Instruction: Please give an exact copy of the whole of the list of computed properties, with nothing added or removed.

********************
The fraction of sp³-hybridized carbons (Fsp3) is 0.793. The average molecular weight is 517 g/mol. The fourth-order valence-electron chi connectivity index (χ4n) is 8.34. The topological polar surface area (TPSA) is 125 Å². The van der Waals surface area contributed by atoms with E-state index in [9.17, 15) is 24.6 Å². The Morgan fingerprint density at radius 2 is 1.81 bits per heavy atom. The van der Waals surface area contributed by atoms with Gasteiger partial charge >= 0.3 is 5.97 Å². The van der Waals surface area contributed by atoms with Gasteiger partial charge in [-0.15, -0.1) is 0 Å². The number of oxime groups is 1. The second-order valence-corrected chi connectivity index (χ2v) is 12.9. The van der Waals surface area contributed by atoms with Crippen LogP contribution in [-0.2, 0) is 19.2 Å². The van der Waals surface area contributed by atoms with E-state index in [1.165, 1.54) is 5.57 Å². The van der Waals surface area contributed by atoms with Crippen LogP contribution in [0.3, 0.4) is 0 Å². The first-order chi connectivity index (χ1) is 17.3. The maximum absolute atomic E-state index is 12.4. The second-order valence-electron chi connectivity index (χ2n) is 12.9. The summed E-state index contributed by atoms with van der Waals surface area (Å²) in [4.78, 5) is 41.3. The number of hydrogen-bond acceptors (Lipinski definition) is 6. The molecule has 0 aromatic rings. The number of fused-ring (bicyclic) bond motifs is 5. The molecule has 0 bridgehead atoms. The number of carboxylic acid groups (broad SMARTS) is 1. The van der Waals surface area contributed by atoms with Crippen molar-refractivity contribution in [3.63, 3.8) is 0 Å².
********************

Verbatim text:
The fraction of sp³-hybridized carbons (Fsp3) is 0.793. The average molecular weight is 517 g/mol. The fourth-order valence-electron chi connectivity index (χ4n) is 8.34. The topological polar surface area (TPSA) is 125 Å². The van der Waals surface area contributed by atoms with E-state index in [9.17, 15) is 24.6 Å². The Morgan fingerprint density at radius 2 is 1.81 bits per heavy atom. The van der Waals surface area contributed by atoms with Gasteiger partial charge >= 0.3 is 5.97 Å². The van der Waals surface area contributed by atoms with Gasteiger partial charge in [-0.15, -0.1) is 0 Å². The number of oxime groups is 1. The second-order valence-corrected chi connectivity index (χ2v) is 12.9. The van der Waals surface area contributed by atoms with Crippen LogP contribution in [-0.2, 0) is 19.2 Å². The van der Waals surface area contributed by atoms with E-state index in [1.165, 1.54) is 5.57 Å². The van der Waals surface area contributed by atoms with Crippen LogP contribution in [0.3, 0.4) is 0 Å². The first-order chi connectivity index (χ1) is 17.3. The maximum absolute atomic E-state index is 12.4. The second-order valence-electron chi connectivity index (χ2n) is 12.9. The summed E-state index contributed by atoms with van der Waals surface area (Å²) in [4.78, 5) is 41.3. The number of hydrogen-bond acceptors (Lipinski definition) is 6. The molecule has 0 aromatic rings. The number of fused-ring (bicyclic) bond motifs is 5. The molecule has 0 bridgehead atoms. The number of carboxylic acid groups (broad SMARTS) is 1. The van der Waals surface area contributed by atoms with Crippen molar-refractivity contribution in [3.63, 3.8) is 0 Å².